Making it through Menopause …

April 27, 2022 Chelsea Lorkin

Have the unbearable hot flushes started? Do you find you can’t concentration as well as you use to? Or how about the restless nights of laying in bed, struggling to fall asleep? If you have gone a year without getting your period, it’s safe to say you might be going through the dreaded menopause.

What is menopause? Menopause is when your Oestrogen and Progesterone levels slowly start to decline, causing cessation of your menstrual cycle and no longer being able to ovulate. Menopause normally occurs between the ages of 40-50 years and comes with a variety of different symptoms.

These symptoms may include:

  • Irregular/lost of period
  • Hot flushes/night sweats
  • Brain fog
  • Weight gain, especially around the abdominal area
  • Irregular sleeping patterns

With so many fad remedies and information out there on social media, it can be hard to dictate what advice is useful and evidence-based, but that’s why we are here to help!


When women begin to go through menopause, they might start to notice a change in their bodies including more weight gain, mainly around the abdominal area. This is because as hormones start to decline, the body becomes more sensitive to carbohydrates, especially simple carbohydrates or what is also known as high GI (fast digesting). So do we need to go low carb? No. It is focusing on choosing more low GI…think oats rather than nutrigrain, legumes in your soup over toast, heavy grain toast over fluffy bread. And making sure you get a good variety of vegetables and fruit (1)! PLUS increase exercise to help with insulin sensitivity (more information on exercise below). Also a quick note…carbohydrates are typically high energy foods and irrespective of menopause you need to check in with your energy needs; are you as active as you once were to need the same serving sizes? Could you reduce your portions as you find yourself more desk bound?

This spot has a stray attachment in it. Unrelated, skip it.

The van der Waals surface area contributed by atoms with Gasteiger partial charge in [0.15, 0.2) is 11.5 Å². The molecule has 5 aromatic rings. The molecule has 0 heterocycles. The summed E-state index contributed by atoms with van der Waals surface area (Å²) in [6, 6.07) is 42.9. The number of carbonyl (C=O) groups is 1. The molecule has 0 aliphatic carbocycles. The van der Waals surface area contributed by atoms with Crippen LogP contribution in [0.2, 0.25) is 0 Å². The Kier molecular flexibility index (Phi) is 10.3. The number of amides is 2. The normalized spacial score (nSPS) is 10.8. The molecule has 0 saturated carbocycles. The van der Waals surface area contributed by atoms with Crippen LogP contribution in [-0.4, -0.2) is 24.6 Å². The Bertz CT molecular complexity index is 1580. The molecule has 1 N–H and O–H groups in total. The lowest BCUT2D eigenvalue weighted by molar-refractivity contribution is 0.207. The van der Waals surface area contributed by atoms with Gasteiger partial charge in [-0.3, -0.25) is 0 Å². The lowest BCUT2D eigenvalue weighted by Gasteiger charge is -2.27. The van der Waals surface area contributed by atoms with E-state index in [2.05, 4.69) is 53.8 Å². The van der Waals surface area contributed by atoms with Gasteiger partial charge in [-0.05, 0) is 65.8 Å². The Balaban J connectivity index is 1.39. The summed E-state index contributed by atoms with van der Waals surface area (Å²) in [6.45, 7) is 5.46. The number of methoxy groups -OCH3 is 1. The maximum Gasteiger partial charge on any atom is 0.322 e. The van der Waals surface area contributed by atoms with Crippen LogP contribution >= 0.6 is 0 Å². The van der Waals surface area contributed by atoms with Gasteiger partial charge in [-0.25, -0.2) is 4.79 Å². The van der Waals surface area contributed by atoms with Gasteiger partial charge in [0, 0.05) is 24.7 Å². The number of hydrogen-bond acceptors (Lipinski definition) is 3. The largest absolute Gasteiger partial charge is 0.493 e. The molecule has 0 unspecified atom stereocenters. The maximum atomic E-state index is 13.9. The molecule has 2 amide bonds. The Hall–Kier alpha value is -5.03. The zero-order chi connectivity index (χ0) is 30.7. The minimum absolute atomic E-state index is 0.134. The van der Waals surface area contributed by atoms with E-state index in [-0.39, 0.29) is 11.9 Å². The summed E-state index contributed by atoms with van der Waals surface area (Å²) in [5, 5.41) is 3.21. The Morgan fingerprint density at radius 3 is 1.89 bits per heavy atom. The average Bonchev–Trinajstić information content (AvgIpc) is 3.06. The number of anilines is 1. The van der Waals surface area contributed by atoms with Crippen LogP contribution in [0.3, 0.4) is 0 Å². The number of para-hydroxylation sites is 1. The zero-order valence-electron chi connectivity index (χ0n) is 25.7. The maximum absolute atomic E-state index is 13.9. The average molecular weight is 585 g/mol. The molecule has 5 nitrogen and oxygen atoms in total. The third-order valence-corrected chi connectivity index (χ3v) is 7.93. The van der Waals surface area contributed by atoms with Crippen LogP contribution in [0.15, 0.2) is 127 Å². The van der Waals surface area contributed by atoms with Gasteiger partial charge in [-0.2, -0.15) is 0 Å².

Try aim to have a low GI carbohydrate at most main meals to sustain you, and if you need a starting point, we’d suggest a portion size of around 1/4 of your meal, or a cupped handful. However, it is important to note that everyone and their body is different. So listen to your fullness cues and allow them to gauge how much fuel you need, especially with exercise.  

Calcium/Vit D:

Did you know that most women lose 1/3 of their bone mass in the first 5 years of menopause? (1) That’s insane, and a bit scary! But with the right nutrition and exercise, we can keep our bone health in check!

Oestrogen aids in maintaining bone structure, strength and integrity. When oestrogen levels decline during menopause it increases bone turnover, speeding up bone loss (2). Therefore, an increase in calcium intake is crucial for reducing the risk of bone loss. The recommendation for women going through menopause is to consume 1000mg -1300mg of calcium daily (example shown below). Foods high in calcium include; milk, yogurt, cheese, nuts/seeds and tofu.